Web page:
Greensboro NC Child Custody Law
A special subset of Family Law
cases involves the Custody of children, and how to obtain these rights. It is often referred to as Custody, rather than Family Law, although the two are interrelated. Custody is the part of Family Law that requires the greatest amount of trial or litigation skill on the part of a lawyer. For that reason, it is the area of Family Law Krispen Culbertson practices most frequently and with the greatest success.
Custody cases, because of the important rights and the high emotions involving the custody of minor children, often wind up in trial. While there is usually a mediation option, often the parties, each of whom is seeking custody, can’t agree. The case then proceeds into family court before a judge for a full trial on the merits. In all cases, the courts make their decisions based on “the best interests of the child”.
There are many difficult aspects to child custody and law, as stated earlier; due to the contention and emotion that can be involved. However, if all parties can be agreeable to it, mediation can be a less costly and less stressful solution; in some cases.
Types of Child Custody
This is where one parent has ‘total’ custody
of the child. This means they have legal and physical custody of the child. This usually also means that parent is allowed to make all the legal decisions for the child.
This is the parent with whom the child or children legally live with
The parent with legal custody is the one who makes the legal decisions
for, or that affect; the child.
This is where both parents share in the custody
of the child or children. This designation also can be broken down into the designations above, as in “Joint Legal Custody” or “Joint Physical Custody”. If they sound like the parents share in the custody of the child (whether legal, physical, or both) that is exactly what that means.
If one parent has sole physical custody of a child, the other parent would ‘normally’ be allowed a visitation schedule to be able to also see and spend time with their child. Normally, meaning as long as there are no reasons for the court to determines the non-custodial parent is somehow a threat or danger to the child. Usually, if that is not the case; the two parents need to work out a reasonable visitation schedule for all concerned. If that can’t be done co-cooperatively, the courts will help set a fair visitation schedule. If one or the other parent should violate the terms of the visitation agreement; they can be taken back to court to explain why, and could face contempt of court order charges. This is why it’s critical to suspend your emotions when a custody situation arises, and speak to competent counsel so your legal rights and those of your child are protected at the outset.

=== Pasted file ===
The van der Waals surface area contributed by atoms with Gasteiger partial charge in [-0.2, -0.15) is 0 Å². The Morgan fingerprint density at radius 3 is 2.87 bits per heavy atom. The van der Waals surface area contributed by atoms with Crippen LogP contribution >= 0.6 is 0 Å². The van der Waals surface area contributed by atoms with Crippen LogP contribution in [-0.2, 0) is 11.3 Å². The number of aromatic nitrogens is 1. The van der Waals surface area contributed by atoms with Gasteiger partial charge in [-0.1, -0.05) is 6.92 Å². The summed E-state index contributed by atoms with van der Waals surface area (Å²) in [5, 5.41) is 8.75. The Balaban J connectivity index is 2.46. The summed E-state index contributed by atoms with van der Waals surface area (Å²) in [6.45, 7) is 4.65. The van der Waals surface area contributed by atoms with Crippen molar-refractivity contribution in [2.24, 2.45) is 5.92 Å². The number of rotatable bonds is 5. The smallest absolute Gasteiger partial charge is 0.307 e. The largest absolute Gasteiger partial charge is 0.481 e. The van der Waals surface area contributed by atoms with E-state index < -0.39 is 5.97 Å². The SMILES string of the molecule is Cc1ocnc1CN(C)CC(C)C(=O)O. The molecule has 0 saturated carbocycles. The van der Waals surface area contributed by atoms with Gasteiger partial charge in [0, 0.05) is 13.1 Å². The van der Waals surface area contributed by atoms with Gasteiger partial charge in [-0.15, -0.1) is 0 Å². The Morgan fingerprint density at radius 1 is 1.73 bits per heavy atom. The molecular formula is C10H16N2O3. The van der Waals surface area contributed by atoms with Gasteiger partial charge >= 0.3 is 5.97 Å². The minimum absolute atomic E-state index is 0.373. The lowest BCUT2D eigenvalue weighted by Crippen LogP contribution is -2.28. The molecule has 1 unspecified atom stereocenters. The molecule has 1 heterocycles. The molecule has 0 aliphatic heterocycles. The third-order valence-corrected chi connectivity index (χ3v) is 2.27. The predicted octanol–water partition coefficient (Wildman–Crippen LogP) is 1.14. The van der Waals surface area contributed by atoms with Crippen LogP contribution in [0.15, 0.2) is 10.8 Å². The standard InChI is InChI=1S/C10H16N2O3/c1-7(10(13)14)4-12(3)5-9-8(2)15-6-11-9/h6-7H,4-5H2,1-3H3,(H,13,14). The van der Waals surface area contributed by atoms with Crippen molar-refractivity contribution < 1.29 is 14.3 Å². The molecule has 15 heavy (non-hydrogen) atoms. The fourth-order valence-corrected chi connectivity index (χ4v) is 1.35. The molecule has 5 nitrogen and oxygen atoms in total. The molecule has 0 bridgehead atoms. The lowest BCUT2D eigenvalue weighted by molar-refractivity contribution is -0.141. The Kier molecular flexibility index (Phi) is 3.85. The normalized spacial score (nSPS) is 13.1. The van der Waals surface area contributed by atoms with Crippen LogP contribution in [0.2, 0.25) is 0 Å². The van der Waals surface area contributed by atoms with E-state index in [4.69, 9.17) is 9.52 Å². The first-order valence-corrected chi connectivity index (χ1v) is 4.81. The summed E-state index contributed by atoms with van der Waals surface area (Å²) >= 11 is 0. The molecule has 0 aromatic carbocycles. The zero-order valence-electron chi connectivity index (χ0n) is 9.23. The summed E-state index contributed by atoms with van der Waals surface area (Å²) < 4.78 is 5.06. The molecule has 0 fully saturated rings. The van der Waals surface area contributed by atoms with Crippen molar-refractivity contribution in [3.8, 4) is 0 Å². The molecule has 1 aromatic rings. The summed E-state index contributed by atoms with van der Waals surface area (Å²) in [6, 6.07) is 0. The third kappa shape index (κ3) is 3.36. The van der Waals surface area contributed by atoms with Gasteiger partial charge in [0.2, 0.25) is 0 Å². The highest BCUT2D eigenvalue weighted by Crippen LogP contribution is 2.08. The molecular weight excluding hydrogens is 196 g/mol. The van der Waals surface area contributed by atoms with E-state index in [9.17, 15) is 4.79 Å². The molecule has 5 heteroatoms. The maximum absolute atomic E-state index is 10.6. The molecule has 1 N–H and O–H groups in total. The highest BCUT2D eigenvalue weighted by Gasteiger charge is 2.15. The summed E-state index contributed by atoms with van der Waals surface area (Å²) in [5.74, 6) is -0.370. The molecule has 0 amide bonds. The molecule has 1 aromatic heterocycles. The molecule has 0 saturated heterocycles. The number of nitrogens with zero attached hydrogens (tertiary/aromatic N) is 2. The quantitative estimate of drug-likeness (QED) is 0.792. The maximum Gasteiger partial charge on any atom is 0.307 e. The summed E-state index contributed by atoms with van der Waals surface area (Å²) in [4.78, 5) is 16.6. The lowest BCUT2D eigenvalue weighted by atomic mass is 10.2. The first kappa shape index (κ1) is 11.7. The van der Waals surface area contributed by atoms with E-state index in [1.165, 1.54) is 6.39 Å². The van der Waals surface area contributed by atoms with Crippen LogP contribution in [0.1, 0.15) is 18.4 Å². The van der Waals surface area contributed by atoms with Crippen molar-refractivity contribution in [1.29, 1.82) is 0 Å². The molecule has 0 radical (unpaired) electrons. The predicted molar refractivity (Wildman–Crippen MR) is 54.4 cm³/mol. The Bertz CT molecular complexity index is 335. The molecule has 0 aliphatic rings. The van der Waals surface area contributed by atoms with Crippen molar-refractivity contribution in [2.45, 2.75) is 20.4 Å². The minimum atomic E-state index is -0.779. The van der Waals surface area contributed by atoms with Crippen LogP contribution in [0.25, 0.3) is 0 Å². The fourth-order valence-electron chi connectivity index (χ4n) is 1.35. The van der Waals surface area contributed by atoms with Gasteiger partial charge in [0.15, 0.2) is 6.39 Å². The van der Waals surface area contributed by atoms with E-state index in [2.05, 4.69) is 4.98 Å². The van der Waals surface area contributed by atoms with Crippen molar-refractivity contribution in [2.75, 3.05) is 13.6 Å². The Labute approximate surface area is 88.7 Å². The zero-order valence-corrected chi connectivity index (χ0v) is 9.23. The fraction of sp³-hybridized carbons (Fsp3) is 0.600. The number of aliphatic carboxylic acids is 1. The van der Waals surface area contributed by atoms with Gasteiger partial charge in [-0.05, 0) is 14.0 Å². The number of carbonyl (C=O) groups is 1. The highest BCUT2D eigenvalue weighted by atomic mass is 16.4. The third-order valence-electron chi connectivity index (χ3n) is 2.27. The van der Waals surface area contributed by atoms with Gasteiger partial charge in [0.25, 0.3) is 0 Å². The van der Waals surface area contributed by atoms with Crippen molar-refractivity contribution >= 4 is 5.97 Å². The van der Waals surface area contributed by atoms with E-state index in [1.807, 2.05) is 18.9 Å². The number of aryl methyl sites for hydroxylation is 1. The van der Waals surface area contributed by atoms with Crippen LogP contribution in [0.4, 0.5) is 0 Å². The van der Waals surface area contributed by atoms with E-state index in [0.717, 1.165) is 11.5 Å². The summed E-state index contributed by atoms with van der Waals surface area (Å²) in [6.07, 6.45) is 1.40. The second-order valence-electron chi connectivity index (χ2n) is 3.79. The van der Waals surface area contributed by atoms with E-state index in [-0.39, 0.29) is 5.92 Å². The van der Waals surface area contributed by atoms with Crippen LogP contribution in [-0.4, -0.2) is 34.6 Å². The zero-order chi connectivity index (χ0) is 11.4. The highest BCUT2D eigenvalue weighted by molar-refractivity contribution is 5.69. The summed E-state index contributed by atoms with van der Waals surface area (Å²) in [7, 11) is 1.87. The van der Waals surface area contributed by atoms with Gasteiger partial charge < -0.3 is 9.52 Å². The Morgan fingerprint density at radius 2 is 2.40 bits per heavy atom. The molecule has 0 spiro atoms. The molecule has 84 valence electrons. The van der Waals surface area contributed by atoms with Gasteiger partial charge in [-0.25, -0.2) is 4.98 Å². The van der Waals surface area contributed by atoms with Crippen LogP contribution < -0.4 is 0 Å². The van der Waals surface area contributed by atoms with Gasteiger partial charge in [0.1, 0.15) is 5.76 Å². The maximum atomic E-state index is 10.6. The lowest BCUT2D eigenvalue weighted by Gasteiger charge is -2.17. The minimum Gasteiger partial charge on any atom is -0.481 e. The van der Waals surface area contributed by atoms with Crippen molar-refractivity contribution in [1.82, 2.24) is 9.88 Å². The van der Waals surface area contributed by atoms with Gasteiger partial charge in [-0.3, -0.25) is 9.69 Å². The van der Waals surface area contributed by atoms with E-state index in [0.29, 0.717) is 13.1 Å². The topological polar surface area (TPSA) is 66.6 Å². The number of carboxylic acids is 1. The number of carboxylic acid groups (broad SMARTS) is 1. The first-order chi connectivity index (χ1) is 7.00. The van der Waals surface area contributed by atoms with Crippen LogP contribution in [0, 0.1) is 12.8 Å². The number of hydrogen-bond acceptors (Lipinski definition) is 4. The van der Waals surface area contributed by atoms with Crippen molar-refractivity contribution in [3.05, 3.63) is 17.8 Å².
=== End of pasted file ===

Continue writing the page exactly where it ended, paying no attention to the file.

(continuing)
How Custody is Decided
The courts, and judges; look at a number of things to make the determination as to who should have custody, both legal and physical. As always, the courts use the the “best interests of the child” doctrine to come to any determinations. Here is a list of the most important factors in making these decisions.
1-The child’s safety
2-The child’s current living arrangements.
3-The child’s relationship with each parent.
4-Any history of domestic abuse in the home.
5-Each parent’s ability to provide proper care for the child
6-The child’s own wishes can also be taken into consideration.
Another factor to consider in North Carolina family courts, are grandparents visitation rights. Grandparents are also allowed to go to family court and seek visitation with their grandchildren just like a parent can for parental visitation.
Successful Child Custody Legal Tactics
It’s an unfortunate fact but many marriages end in divorce, and a vast majority involve the custody or one child or more. If you know or think that your marriage is not working out and doomed to break apart; it’s wise to seek information and legal advice as early as possible. The more you know and are prepared for the difficulties of the child custody proceedings, the easier it will be to navigate the process.
Family Law Attorney vs. Child Custody Attorney w/Trial Experience
The difference between a “Family Lawyer” and a “Custody Lawyer” is that the Custody Lawyer will be most successful if he has litigation skills he has honed in other areas of trial work: like jury trials and federal and state civil trials. A well rounded trial lawyer will almost always provide greater custody trial skill than a lawyer that practices strictly in the Family Law area. As can be seen, Krispen Culbertson and Culbertson & Associates have over 20 years of extreme trial lawyering experience — in both Federal and State Courts — and in both civil and criminal courts. It makes for an effective kind of custody lawyer: a trial lawyer that doesn’t mind coming into custody court for trials on behalf of his clients.
This is especially true in the growing and very difficult area of law known as International Child Custody and Abduction Law
. Attorney Krispen Culbertson has extensive experience in this type of law, and attended Oxford University in England studying international law.
For expert legal representation in your child custody case, in Greensboro or the surrounding area, call Culbertson & Associates today.